A policy audit provides your employees and management with a refreshed understanding of what it means to be a part of the company. It demonstrates professional flexibility and conscientiousness, both of which are going to be vital in adapting to the climate of 2021.

3. Waste management

Waste management is a common headache for growing businesses. Although it’s probably dropped off the radar with offices being closed, you have an opportunity to limit your waste collection costs when you reopen. Plus, it always helps to give your company a greener image.

Waste management is a common headache for growing businesses.

Waste audits involve counting the number of bins around your site, assessing the type of rubbish inside and identifying where the bulk of waste is originating. It may be immediately apparent, for instance, your building discards a high volume of plastic cups, or bulky paperwork.

“Regardless of industry or company size, a waste audit is the first step needed to be taken to establish where improvements can be made and how to increase recycling within a business.” - Countrystyle Recycling

Reducing the number of bins, positioning them more centrally and providing ways to segregate recyclable materials can nudge staff behaviour in the right direction. Adjusting workplace systems - like providing communal drinkware, or going paperless - will reduce waste further.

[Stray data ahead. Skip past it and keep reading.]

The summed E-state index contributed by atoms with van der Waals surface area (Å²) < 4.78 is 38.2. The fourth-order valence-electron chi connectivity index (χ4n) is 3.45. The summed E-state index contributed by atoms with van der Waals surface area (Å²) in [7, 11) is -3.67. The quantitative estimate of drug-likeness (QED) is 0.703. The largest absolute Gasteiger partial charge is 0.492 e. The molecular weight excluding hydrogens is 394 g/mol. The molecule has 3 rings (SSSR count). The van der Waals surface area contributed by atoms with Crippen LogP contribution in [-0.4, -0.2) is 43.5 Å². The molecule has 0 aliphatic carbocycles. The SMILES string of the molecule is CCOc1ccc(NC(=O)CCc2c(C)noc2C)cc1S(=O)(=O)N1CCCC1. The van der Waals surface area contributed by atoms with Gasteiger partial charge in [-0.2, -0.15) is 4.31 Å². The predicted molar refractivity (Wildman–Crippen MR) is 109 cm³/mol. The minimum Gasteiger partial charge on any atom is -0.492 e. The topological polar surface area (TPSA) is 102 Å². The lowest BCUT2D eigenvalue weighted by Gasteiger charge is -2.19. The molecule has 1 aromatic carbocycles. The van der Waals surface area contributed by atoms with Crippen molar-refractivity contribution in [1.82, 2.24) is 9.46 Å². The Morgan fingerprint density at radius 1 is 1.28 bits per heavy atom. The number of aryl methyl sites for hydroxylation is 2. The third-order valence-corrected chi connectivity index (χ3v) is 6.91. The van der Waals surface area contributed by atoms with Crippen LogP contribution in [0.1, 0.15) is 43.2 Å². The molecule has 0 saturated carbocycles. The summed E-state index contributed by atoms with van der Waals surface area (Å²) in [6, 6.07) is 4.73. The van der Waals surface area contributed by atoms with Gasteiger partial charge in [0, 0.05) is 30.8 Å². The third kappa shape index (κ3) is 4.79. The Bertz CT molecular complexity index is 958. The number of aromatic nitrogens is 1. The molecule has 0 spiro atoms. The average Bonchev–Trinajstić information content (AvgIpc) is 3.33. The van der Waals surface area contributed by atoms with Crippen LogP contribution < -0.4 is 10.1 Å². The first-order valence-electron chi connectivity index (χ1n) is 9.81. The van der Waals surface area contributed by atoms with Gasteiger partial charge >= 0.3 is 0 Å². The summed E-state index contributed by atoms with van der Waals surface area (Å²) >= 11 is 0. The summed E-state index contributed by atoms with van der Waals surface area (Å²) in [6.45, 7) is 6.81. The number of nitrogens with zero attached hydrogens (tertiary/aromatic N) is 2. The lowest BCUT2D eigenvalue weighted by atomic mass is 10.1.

4. Paper processes

Paper-based processes stack up to big business costs - especially when you consider that the average employee apparently uses over 10,000 sheets of paper a year. Identify the source of your physical paperwork now, and reap the benefits of a paperless (or near-paperless) system when your workplace reopens.

Lots of organisations have digitised during lockdown. Meetings, desk drive-bys and wet signatures have been replaced with video calls, instant messaging and eSignatures. Using cloud-based services, digital contracts and electronic proof of delivery (E-PODs) allows documents, signatures, order forms and invoices to be shared instantly, tracked accurately and stored securely. 

If you’re sceptical, calculate how much your company spends on printing materials and machinery, plus postage costs. Then add the approximate rent of each square foot of your paper filing systems, the rates of your employees as they task-switch between screens and physical documents and, of course, the cost of shredding, recycling or discarding waste paper.

5. Office capacity audit

SMEs are typically hyper-conscious of their headcount and available office space. However, with the future of onsite working changing, 2021 is the time to re-evaluate your figures.


Experts are predicting that ‘hybrid’ working will be the new normal, and UK employers estimating that around 37% of employees will regularly be working from home post-pandemic. This potentially means that workplaces can be significantly smaller for the same number of employees, as long as realistic hotdesking practices are put in place. As a result, businesses may find it possible to save thousands on rent.

Talk to your staff about their workplace preferences with regards to working onsite full-time, part-time, or only on occasion. Compare this to what you and your team leaders see as necessary for productivity, and plan accordingly.

In Summary

Everybody wants 2021 to be happier, healthier and more successful than last year. These five audits work in harmony with each other to reduce burdens on both individual employees and company finances, allowing businesses to flourish under the demands of the ‘new normal’.

Take the opportunity to acknowledge everything your team achieved against adversity in 2020, and work together to create positive and sustainable change this year.